When Colleen Schreiber was laid off from her job in food and beverage sales in March, she didn’t panic. But as the months stretched on without a path of return to her 15-year career, Colleen began looking for a way to reinvent herself. She soon found the answer in a craft that combined her longtime love of design and quality craftsmanship — hand-sewn heirloom leather pieces, made to outlast the passing whims of fashion or pandemic shifts.
Colleen recruited her husband, Erik, a classically trained painter turned engineer and architect, to help work out the logistics and design the logo. The two settled on a symbol that long held meaning for them — the ouroboros, a snake eating its own tail. The ancient symbol of the eternal cycle of death and renewal, regrowth and rebirth, is one that Erik wears as a tattoo and Colleen wears as her wedding band.
Paired with the name Ophidia, the scientific name for the snake, the story behind the brand evolves into the end of one career and the beginning of another, the life cycle of leather, and the philosophy of using every part of what nature gives us.
“For us, the ouroboros means to continue growing, reinventing ourselves, to not become stale but to continue to grow as a person,” Colleen says. “We use cattle, cow or bison, to sustain our lives. By using every part of the hide to create heirloom pieces that can be passed down from a father to a son or a mother to a daughter, we are continuing its life.”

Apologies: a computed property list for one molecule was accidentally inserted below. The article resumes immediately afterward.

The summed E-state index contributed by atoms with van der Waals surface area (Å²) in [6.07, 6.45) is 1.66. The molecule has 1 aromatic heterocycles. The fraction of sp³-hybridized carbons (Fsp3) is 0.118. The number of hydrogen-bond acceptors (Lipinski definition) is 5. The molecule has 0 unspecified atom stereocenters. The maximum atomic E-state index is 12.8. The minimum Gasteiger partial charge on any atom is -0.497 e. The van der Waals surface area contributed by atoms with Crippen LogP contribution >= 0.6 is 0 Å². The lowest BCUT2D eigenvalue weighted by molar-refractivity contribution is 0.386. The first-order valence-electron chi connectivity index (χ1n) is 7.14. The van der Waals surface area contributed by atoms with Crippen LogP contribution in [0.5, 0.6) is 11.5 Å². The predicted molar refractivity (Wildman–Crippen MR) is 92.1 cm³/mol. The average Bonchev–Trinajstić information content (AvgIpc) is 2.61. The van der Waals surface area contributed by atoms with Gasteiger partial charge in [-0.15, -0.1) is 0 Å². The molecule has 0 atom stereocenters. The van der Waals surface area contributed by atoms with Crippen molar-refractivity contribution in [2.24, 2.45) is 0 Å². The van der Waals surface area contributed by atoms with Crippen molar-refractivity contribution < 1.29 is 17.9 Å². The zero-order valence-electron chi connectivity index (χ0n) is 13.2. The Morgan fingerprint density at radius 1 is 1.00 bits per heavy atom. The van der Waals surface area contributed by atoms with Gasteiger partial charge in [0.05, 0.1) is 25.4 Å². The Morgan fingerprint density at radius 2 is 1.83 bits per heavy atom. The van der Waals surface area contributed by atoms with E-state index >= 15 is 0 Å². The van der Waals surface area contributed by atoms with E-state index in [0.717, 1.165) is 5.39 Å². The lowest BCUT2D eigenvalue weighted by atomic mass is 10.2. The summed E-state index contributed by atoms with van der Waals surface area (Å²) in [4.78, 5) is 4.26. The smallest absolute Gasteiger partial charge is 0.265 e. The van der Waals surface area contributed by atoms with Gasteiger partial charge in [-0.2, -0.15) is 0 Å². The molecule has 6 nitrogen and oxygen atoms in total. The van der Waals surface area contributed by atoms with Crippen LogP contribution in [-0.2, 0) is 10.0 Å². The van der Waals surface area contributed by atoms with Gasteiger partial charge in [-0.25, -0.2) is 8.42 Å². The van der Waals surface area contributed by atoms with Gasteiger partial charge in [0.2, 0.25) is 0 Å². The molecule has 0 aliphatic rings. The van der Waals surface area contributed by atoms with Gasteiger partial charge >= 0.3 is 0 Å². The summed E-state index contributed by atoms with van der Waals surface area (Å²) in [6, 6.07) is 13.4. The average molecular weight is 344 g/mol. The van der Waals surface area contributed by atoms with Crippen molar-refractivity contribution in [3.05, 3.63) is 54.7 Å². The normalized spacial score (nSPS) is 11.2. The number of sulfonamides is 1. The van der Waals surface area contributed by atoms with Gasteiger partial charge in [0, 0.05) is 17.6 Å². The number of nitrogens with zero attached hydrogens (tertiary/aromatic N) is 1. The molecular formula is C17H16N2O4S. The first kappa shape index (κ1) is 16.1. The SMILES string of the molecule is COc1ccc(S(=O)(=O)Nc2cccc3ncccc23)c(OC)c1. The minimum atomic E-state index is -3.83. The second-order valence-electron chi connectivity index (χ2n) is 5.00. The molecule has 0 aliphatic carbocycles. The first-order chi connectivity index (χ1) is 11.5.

Starting (and Honing) Ophidia Leather
Leather being her preferred gift for every major holiday, Colleen was well-versed in what made a handbag or wallet special. Recreating those aspects, and inventing new ones, required a lot of research. A lot of trial and error. And experimenting with lots of tools. Now, a sunny space off the dining room of the couple’s Pinehurst home holds the hides they source from ranchers out West, a long work table, an industrial sewing machine and, finally, a rack for hanging finished or soon-to-be finished Ophidia Leather products.
“Together, we design every single aspect of it — from where the logo is going to go, to what kind of stitching we’ll use; the hides, the rivets, the tassels, the colors, the finishes, whether it’s hair-on or hair-off. He’s the numbers guy,” she says, gesturing toward Erik, “and brings an aspect of mathematical design. I bring the aesthetic.”
The Ophidia Leather process is cathartic for Erik, who has relished every chance to get creative since he made his own career pivot into the 3rd Special Forces Group 10 years ago. While Colleen’s aesthetic choices often overrule his own, he’s bringing his own instincts to products in development like men’s wallets and even a leather duffel bag.
Overall, the line is clean and simple, with natural and neutral tones that might, on occasion, yield to one bright pop of color. Most importantly, the handmade process and the availability of source material mean no two pieces are alike.
Creating a Lasting Business
Ophidia Leather made its first public debut at an August marketplace on the Sunrise Theater lawn, receiving rave reviews on the business’s stock of pre-made options and some orders for custom goods. From wallets to bags and even strops, for sharpening knives — Colleen and Erik are happy to make it all.
“When you purchase a product from us, you’re not buying it from a corporation. You’re helping a local family sustain their life; you’re contributing to your community and getting a high-quality, one-of-kind heirloom that you’ll cherish for years to come.”
This piece was produced in partnership with Ophidia Leather.